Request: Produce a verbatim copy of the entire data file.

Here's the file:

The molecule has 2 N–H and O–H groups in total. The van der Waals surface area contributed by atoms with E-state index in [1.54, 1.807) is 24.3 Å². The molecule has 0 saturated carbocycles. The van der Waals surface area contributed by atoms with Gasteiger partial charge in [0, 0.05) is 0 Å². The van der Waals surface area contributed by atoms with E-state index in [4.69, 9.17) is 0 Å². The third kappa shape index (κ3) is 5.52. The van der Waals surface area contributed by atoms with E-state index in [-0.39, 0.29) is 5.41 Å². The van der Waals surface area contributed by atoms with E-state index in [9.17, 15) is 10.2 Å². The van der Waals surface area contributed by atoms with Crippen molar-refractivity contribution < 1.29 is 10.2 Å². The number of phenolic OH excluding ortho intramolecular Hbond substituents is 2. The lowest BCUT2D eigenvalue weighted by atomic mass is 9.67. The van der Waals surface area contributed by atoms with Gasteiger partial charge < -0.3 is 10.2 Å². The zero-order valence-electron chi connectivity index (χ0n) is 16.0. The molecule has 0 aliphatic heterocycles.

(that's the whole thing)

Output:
The molecule has 2 N–H and O–H groups in total. The van der Waals surface area contributed by atoms with E-state index in [1.54, 1.807) is 24.3 Å². The molecule has 0 saturated carbocycles. The van der Waals surface area contributed by atoms with Gasteiger partial charge in [0, 0.05) is 0 Å². The van der Waals surface area contributed by atoms with E-state index in [4.69, 9.17) is 0 Å². The third kappa shape index (κ3) is 5.52. The van der Waals surface area contributed by atoms with E-state index in [-0.39, 0.29) is 5.41 Å². The van der Waals surface area contributed by atoms with E-state index in [9.17, 15) is 10.2 Å². The van der Waals surface area contributed by atoms with Crippen molar-refractivity contribution < 1.29 is 10.2 Å². The number of phenolic OH excluding ortho intramolecular Hbond substituents is 2. The lowest BCUT2D eigenvalue weighted by atomic mass is 9.67. The van der Waals surface area contributed by atoms with Gasteiger partial charge < -0.3 is 10.2 Å². The zero-order valence-electron chi connectivity index (χ0n) is 16.0. The molecule has 0 aliphatic heterocycles.